Having a physical sketchbook (and promise of an early-access demo) to give away in exchange for an email sign-up sheet was a great idea in retrospect, as we ended up with about 70 new email addresses to add to our newsletter, with a lot of players anticipating a more polished version of the demo later in the year.

There were also a few YouTube content creators browsing the show floor, and we took part in a few interviews, so hopefully the PR aspect of the show will continue over the next few weeks, and we’ll post them here as they pop up.


Q-con is local to our studio, so it’s pretty easily to recommend the short trip, but as a gamer-centric convention, the feedback from player-testing alone was invaluable. With an expanded email list, and postitive feedback over the weekend, I think we’ve also picked up a couple of fans along the way.

Big thanks to everyone who played the demo over the weekend. If you didn’t get a chance to play, or pick up one of the sketchbooks, you can still sign up for the email list and we’ll send them digitally later in the year.

Demo Deadline Day

We’ve been working towards a demo of Wailing Heights, and today is our self-imposed deadline (well, self-imposed in that it needs to be finished today, with final testing tomorrow if we want to show it at Q-con this weekend).

There have been some long days (stretching into nights, stretching into early mornings), but yesterday was a but of a milestone in having something that’s pretty playable.




In some ways the demo, which forms a chunk of story Act 1, is the hardest hurdle to leap, as we need most of the game mechanics functional. With the core engine and UI in place, we’ll be expanding on the demo with level artwork, character design. and animation. Some would call this milestone a ‘vertical slice’, I’d call it ‘something playable’, but in my experience, they tend to go hand-in-hand with game development.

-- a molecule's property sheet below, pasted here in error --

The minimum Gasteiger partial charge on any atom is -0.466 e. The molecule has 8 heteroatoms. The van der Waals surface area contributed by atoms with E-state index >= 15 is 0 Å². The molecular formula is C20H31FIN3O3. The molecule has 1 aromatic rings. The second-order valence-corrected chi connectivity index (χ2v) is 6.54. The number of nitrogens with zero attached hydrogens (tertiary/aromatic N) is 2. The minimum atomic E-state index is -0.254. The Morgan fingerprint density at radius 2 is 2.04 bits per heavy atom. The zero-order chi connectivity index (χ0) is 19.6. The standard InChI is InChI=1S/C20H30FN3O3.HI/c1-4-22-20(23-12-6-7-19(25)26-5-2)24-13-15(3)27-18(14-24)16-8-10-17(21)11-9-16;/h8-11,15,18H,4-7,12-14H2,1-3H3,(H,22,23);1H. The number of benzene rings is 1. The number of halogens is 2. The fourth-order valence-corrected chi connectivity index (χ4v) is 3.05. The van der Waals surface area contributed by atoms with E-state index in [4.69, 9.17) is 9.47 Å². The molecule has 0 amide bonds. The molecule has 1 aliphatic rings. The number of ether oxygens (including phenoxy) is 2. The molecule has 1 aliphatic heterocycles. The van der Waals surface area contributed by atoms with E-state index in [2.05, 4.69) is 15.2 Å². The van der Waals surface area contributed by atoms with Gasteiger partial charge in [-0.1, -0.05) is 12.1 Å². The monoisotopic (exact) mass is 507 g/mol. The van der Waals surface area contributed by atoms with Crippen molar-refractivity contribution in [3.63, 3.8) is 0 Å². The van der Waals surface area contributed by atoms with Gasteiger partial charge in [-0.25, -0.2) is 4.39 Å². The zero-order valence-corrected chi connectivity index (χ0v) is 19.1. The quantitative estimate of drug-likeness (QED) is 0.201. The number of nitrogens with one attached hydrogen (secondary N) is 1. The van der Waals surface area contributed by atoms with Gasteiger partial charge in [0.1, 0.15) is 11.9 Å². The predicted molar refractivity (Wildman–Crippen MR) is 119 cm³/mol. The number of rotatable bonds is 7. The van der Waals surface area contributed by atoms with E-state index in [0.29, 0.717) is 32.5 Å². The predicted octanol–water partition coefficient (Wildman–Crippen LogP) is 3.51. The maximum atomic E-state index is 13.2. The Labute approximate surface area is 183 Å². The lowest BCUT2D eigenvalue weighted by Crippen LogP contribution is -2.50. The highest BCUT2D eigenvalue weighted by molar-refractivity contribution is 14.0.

I don’t think we’ll be putting this version of the demo online, as it’s got quite a few temporary assets, but we’ll Twitch out some live in-house testing later today on our TWITCH account.


The Possession Wheel UI Design

With Wailing Heights being a body-hopping musical adventure game, the dreaded task of UI design had to look interesting, display the mechanics clearly, and try to fit with the overall aesthetics of the game.

There’s always a lot of team back and forth, and eventual user testing, with user interface, and here are a few sketches we worked through to find something worth taking to the next stage.


We liked the musical notation and clef at the bottom right, but it didn’t leave a large enough space for the inventory icons to be placed (part of the body-hopping mechanic). Incorporating lyrics  is something we’re playing with (ignore the random text examples here), but we need to be careful not to have tiny or hard-to-read text on screen. Sentence structure can also play havoc with placement of text within shapes.

Here’s were we are now, taking the 3rd icon from the middle row in the concept stage.


It’s still all up in the air though, and we’ll be playing about with colour, shapes, and alternatives, so check back to see how the UI aesthetic changes through production.